Rahul Sharma

HP Roman

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In computing HP Roman is a family of character sets consisting of HP Roman Extension, HP Roman-8, HP Roman-9 and several variants. Originally introduced by Hewlett-Packard around 1978, revisions and adaptations were published several times up to 1999. The 1985 revisions were later standardized as IBM codepages 1050 and 1051. Supporting many European languages, the character sets were used by various HP workstations, terminals, calculators as well as many printers, also from third-parties.



HP Roman is a family of single byte character encodings supporting several Latin script based languages of Europe. It was originally introduced by Hewlett-Packard around 1978 as 7- and 8-bit HP Roman Extension for some of their computer terminals and printers. Early versions of the 8-bit variant were also used by some HP workstations in 1978/1979. Several revisions led to more characters being added before the 8-bit variant of the character set became officially known as HP Roman-8 in 1983. Soon later, this became the default character set of the HP-UX operating system and the page description language PCL for inkjet and laser printers in 1984. The character set was again expanded in 1985. A modified adaptation of the 1984 definition of Roman-8 was used in the HP Portable series of computers, whereas a derivation of the updated 1985 definition of Roman-8 was used in several early RPL calculators and corresponding thermal printers since 1986. The latest off-spring of the family is HP Roman-9, which was introduced in 1999 to include the euro sign.

Roman Extension

The character set was originally introduced by Hewlett-Packard as extended ASCII 7-bit codepage named HP Roman Extension (also known as RE, code page 1050, CP1050 or ibm-1050), which existed at least since 1978. On some systems it was also accessible as 8-bit codepage. Before the name "Roman-8" was established for the 8-bit variant in 1983, this was sometimes called "8-bit mode", "8-bit Roman Extension" or "HP Roman-8 Extension". Over the years both variants were revised to include more characters. The final 1985 revision of the character set was also standardized as codepage 1050 by IBM in 1989.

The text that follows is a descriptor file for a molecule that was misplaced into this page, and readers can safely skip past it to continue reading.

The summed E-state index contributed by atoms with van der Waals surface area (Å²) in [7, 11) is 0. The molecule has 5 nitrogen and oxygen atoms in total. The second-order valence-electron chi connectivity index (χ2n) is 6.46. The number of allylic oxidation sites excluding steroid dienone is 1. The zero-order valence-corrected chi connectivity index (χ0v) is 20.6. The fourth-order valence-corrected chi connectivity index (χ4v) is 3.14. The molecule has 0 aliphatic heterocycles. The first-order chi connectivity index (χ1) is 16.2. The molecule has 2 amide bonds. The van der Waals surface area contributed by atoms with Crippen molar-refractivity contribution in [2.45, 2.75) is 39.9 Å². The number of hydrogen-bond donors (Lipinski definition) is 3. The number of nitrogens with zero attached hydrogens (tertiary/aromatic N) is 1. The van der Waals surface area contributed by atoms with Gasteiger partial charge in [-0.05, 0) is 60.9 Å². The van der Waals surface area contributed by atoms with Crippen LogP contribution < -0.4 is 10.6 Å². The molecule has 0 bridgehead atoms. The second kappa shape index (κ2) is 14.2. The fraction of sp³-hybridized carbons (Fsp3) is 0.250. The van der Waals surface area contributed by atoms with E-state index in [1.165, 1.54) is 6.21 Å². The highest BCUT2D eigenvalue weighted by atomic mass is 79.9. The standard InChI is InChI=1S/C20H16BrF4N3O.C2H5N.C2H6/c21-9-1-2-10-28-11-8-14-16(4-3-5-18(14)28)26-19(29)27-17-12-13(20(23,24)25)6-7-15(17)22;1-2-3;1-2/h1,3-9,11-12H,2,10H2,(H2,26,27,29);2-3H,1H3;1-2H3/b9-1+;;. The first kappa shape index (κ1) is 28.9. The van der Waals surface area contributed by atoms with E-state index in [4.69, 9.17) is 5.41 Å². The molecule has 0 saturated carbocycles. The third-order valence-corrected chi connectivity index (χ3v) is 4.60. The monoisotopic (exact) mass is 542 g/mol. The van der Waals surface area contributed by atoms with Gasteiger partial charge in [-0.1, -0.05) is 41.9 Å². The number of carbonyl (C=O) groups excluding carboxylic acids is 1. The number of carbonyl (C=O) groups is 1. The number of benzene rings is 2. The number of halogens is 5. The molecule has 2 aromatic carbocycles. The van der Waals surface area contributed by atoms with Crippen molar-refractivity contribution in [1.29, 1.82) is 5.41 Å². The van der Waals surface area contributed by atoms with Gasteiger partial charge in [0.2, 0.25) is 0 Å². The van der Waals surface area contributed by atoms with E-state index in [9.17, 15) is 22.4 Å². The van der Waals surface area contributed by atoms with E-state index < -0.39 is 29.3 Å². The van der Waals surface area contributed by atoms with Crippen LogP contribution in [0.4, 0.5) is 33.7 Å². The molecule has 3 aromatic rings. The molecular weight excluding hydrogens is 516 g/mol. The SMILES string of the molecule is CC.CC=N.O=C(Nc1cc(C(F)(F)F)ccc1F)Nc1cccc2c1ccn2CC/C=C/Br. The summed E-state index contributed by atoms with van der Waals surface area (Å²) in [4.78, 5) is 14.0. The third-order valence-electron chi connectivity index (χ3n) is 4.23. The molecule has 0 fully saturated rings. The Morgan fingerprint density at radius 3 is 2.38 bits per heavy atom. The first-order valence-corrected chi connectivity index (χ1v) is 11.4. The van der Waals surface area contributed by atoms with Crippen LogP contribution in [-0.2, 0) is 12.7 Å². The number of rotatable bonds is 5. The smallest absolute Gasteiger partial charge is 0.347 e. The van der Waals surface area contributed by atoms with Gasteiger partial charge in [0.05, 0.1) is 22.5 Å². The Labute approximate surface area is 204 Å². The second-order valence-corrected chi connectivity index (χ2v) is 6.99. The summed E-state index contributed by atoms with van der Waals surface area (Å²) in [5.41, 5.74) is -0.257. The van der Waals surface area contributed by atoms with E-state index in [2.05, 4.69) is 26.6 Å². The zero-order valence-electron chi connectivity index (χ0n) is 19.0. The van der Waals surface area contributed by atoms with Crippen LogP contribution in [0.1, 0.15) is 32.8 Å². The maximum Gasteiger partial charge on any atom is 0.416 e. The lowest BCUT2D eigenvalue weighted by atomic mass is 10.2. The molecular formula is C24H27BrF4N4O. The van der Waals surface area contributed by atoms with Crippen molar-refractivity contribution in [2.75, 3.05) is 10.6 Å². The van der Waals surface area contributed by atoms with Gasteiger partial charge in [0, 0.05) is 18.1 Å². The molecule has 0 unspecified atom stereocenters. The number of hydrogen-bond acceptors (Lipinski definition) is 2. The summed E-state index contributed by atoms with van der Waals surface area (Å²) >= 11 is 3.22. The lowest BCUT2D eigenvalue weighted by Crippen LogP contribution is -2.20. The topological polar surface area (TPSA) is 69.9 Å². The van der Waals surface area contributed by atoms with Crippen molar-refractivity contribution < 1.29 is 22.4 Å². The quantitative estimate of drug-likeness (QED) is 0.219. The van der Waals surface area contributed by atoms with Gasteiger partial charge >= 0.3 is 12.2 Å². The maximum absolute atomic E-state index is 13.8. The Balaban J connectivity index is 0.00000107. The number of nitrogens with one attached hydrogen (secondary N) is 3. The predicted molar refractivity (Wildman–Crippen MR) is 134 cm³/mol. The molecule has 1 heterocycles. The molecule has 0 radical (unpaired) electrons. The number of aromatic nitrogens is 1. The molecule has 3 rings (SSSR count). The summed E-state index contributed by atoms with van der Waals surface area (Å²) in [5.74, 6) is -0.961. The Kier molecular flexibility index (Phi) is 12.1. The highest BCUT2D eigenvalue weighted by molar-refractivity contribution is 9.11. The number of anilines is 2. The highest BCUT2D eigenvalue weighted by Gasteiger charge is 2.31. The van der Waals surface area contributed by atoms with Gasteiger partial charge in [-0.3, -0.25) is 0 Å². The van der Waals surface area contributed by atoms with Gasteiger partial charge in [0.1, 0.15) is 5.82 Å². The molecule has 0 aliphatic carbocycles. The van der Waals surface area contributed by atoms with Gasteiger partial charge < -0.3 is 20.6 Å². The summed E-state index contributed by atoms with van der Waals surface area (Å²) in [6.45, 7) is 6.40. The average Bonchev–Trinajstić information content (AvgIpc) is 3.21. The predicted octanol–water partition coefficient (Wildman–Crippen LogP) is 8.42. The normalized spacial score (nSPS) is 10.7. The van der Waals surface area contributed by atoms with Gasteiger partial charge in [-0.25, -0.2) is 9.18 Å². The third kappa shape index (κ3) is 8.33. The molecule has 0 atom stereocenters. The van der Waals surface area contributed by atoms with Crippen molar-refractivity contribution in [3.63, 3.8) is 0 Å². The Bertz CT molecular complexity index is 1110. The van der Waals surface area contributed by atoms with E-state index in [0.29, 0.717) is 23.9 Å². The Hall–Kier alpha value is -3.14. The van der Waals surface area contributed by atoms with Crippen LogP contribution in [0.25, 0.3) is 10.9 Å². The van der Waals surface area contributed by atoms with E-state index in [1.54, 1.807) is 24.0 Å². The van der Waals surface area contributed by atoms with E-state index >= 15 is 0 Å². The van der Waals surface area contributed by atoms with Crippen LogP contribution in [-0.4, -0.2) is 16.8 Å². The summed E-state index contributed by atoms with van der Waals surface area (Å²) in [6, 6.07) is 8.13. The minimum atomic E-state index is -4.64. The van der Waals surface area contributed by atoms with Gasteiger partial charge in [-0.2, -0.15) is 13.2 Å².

The table shows the 1982 version (a current variant is shown in the Roman-8 chapter).



HP Roman-8 (also known as HP Roman 8, HP Roman, hp-roman8, roman8, R8, code page 1051, CP1051, ibm-1051, WE8ROMAN8 (as well as N8ROMAN8, DK8ROMAN8, S8ROMAN8 and SF8ROMAN8) is an 8-bit single byte character encoding that is mainly used on HP-UX and many Hewlett-Packard and PCL compatible printers. The name Roman-8 appeared in 1983, but a pre-cursor of the character set was already used by the HP 250 and HP 300 workstations since 1978/1979 as 8-bit Roman Extension.

The original 1983/1984 version of Roman-8 still had some codepoints undefined. In a 1985 revision codepoints 177 (Ý), 178 (ý), 242 (·), 243 (µ), 244 (¶) and 245 (¾) were added and the appearance of codepoint 228 was changed from a stroked d (đ) to an eth (ð). This final revision of the character set was also standardized as codepage 1051 by IBM in 1989.

In contrast to the newer HP Roman-9, HP Roman-8 does not officially provide a codepoint for the euro sign. However, one source recommends to map it to codepoint 186 (as in Roman-9), whereas another recommends codepoint 128 (0x80), which lines up with where the character can end up in the modified HP Roman-8 character set as well.

The following table shows the latest 1985 definition of the HP Roman-8 character set (with some remarks regarding former definitions and alternative interpretations). Each character is shown with a potential Unicode equivalent and its decimal code, however, sources differ in the recommended translations for some of the codes even among definitions from Hewlett-Packard and IBM.


Modified Roman-8

In 1984, Hewlett-Packard introduced the HP 110 / HP Portable personal computer followed by the HP 110 Plus / HP Portable Plus in 1985. In "HP mode" they supported a derivation of the 1984 revision of 8-bit HP Roman-8 (still lacking the six additional characters at codepoints 177 to 178 and 242 to 245, and with codepoint 228 still resembling a stroked d (đ)), but with 32 additional graphical symbols at codepoints 128 to 159.


In 1986, Hewlett-Packard introduced the HP-18C calculator and HP 82240A thermo printer, which internally used an extended variant of the 1985 revision of the 8-bit HP Roman-8 character set (now with the six additional characters defined and with codepoint 228 already changed to an eth (ð)), but with the codepoints 127 (0x7F) and 160 (0xA0) as well as the control codes in the range 128 to 159 (0x80 to 0x9F) being replaced by additional displayable characters. On the HP-28 series, characters above 147 (0x93) could not be displayed on the calculator, only be printed.

There is no official codepoint definition for the euro sign in this modified character set. The HP 49/50 series of calculators use a different character set based on ECMA-94 / ISO 8859-1 which includes the euro symbol. When printing to the HP 82240A printer via a user-defined translation vector defined in the PRTPAR variable, the euro sign could be translated to f.e. codepoint 128 (0x80). Mapping the euro sign to code point 186 (0xBA) as in HP Roman-9 would be another choice.



HP Roman-9 (also known as HP Roman 9, hp-roman9, roman9 or R9) is a slight modification of the 8-bit HP Roman-8 character set where the general currency sign (¤) at codepoint 186 (0xBA) was replaced by the euro sign (€). It was introduced in early 1999. As of 2016, HP Roman-9 still has no known code page number assigned to it.



HP Roman Wikipedia

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